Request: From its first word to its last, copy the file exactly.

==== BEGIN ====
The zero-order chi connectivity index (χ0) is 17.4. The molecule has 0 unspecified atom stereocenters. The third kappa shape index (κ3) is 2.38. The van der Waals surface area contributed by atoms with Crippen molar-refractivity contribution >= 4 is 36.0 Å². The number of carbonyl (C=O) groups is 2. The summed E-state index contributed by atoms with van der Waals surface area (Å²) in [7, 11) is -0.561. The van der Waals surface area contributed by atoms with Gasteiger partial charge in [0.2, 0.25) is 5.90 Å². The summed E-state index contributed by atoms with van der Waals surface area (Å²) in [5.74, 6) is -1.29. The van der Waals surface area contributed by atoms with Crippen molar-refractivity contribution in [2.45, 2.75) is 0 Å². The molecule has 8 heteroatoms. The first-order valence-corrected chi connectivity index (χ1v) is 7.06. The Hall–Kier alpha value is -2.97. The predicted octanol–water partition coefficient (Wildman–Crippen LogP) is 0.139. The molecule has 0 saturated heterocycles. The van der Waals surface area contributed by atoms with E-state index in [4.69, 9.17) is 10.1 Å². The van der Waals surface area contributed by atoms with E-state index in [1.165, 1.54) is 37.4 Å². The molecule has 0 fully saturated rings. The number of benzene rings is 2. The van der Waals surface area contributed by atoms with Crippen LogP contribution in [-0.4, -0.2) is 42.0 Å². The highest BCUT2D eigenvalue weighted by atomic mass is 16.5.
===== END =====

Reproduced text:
The zero-order chi connectivity index (χ0) is 17.4. The molecule has 0 unspecified atom stereocenters. The third kappa shape index (κ3) is 2.38. The van der Waals surface area contributed by atoms with Crippen molar-refractivity contribution >= 4 is 36.0 Å². The number of carbonyl (C=O) groups is 2. The summed E-state index contributed by atoms with van der Waals surface area (Å²) in [7, 11) is -0.561. The van der Waals surface area contributed by atoms with Gasteiger partial charge in [0.2, 0.25) is 5.90 Å². The summed E-state index contributed by atoms with van der Waals surface area (Å²) in [5.74, 6) is -1.29. The van der Waals surface area contributed by atoms with Crippen molar-refractivity contribution in [2.45, 2.75) is 0 Å². The molecule has 8 heteroatoms. The first-order valence-corrected chi connectivity index (χ1v) is 7.06. The Hall–Kier alpha value is -2.97. The predicted octanol–water partition coefficient (Wildman–Crippen LogP) is 0.139. The molecule has 0 saturated heterocycles. The van der Waals surface area contributed by atoms with E-state index in [4.69, 9.17) is 10.1 Å². The van der Waals surface area contributed by atoms with E-state index in [1.165, 1.54) is 37.4 Å². The molecule has 0 fully saturated rings. The number of benzene rings is 2. The van der Waals surface area contributed by atoms with Crippen LogP contribution in [-0.4, -0.2) is 42.0 Å². The highest BCUT2D eigenvalue weighted by atomic mass is 16.5.